The organic and vegetarian meal maker is facing a litany of complaints from employees over workplace abuses.
Pressure and potential legislation in California could change Amazon’s approach to workforce protection and burnout across the U.S.
Serious contract negotiations are now underway between the University of California system and the International Brotherhood of Teamsters, which represents nearly 14,000 clerical workers and administrative support staff.
Tony Sheldon, an internationally known trade unionist and the national secretary of Australia’s Transport Workers Union, recently attended a Las Vegas convention of world labor representatives, hosted by the Teamsters. Capital & Main caught up with him later in Los Angeles.
Self-employed independent contractors in the Golden State can neither form unions nor negotiate collective bargaining pacts, but part of those conditions could soon change, according to Assemblywoman Lorena Gonzalez (D-San Diego). Gonzalez, Chair of the Assembly Select Committee on Women in the Workplace, introduced Assembly Bill 1727 on January 28 as an amendment to the state’s Labor Code. Gonzalez’s bill, which will be updated today, is called the California 1099 Self-Organizing Act. It would allow independent contractors to form employee associations that could negotiate working conditions and pay, though not to form labor unions.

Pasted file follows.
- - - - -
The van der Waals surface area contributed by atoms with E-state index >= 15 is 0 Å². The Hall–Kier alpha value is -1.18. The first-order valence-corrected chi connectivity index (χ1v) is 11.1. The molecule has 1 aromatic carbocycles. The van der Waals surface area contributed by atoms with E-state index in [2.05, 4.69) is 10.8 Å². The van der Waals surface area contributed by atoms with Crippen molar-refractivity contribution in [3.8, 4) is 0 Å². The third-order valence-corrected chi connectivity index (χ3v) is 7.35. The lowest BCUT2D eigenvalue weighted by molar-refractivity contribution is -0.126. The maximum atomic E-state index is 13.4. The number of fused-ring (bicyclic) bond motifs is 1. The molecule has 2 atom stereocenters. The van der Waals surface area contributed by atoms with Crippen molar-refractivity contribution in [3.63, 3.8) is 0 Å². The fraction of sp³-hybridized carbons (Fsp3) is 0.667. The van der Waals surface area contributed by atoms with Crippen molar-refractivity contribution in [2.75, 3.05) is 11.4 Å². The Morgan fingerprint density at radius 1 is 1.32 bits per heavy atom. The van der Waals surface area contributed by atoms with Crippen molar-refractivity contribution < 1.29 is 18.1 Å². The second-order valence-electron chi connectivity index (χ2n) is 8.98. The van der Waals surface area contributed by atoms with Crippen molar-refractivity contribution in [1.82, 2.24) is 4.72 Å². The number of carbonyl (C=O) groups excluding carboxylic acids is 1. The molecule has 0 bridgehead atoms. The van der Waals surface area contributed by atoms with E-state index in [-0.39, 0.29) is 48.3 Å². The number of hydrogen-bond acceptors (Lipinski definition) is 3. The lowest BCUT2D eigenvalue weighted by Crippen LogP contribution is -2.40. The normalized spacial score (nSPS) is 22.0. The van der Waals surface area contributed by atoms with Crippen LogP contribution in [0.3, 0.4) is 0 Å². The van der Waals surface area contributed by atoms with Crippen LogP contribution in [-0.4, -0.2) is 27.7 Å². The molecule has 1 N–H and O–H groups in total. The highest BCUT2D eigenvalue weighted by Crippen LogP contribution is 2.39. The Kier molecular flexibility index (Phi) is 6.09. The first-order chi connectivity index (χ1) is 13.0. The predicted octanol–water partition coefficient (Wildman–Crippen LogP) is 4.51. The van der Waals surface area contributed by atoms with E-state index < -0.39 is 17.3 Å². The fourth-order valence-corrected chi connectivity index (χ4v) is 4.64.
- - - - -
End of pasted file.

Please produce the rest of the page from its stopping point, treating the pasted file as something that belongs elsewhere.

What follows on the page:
“All workers should have the right to organize and collectively bargain,” Gonzalez said in an email to Capital & Main. “Our laws need to catch up to the innovation happening in our economy to ensure independent contractors have a pathway to these workplace rights as well.”
Two days ago, with truck driver strikes expanding at Los Angeles-area ports, Capital & Main shared a conversation with a pair of drivers who detailed safety concerns about a trucking system that imposes long hours and unaffordable maintenance burdens. As the strikes spread among trucking companies and into port warehouses, those safety concerns took center stage with a shocking accident.
On Tuesday afternoon a shipping container slipped from a truck and killed a bicyclist in Carson. The container had struck a railroad bridge, though a witness said that the truck may not have been appropriate for the job.
“I’m assuming that they’re hiring those flatbeds because yesterday it was a flatbed too,” David Alva told ABC7 News. The day before, Alva saw a similar accident that did not involve injuries. “Those containers weigh from 40,000 [pounds] and up. They just strap them on with straps,
Capital & Main recently sat down with actor Ed O’Neill, best known for his role as Al Bundy in the Fox TV Network sitcom, Married With Children, and currently starring in ABC’s award-winning comedy, Modern Family, which will be honored in December at the Los Angeles Alliance for a New Economy’s 2014 City of Justice Awards Dinner.
What are your thoughts on the direction of the country after this last election?
I voted — I had to vote absentee because I was working. But these midterm elections are always puzzling to me because usually not many people come out for the vote. But obviously the country goes back and forth about so many things. I personally think Obama’s doing a pretty good job. Then again, I don’t follow it every day. For me,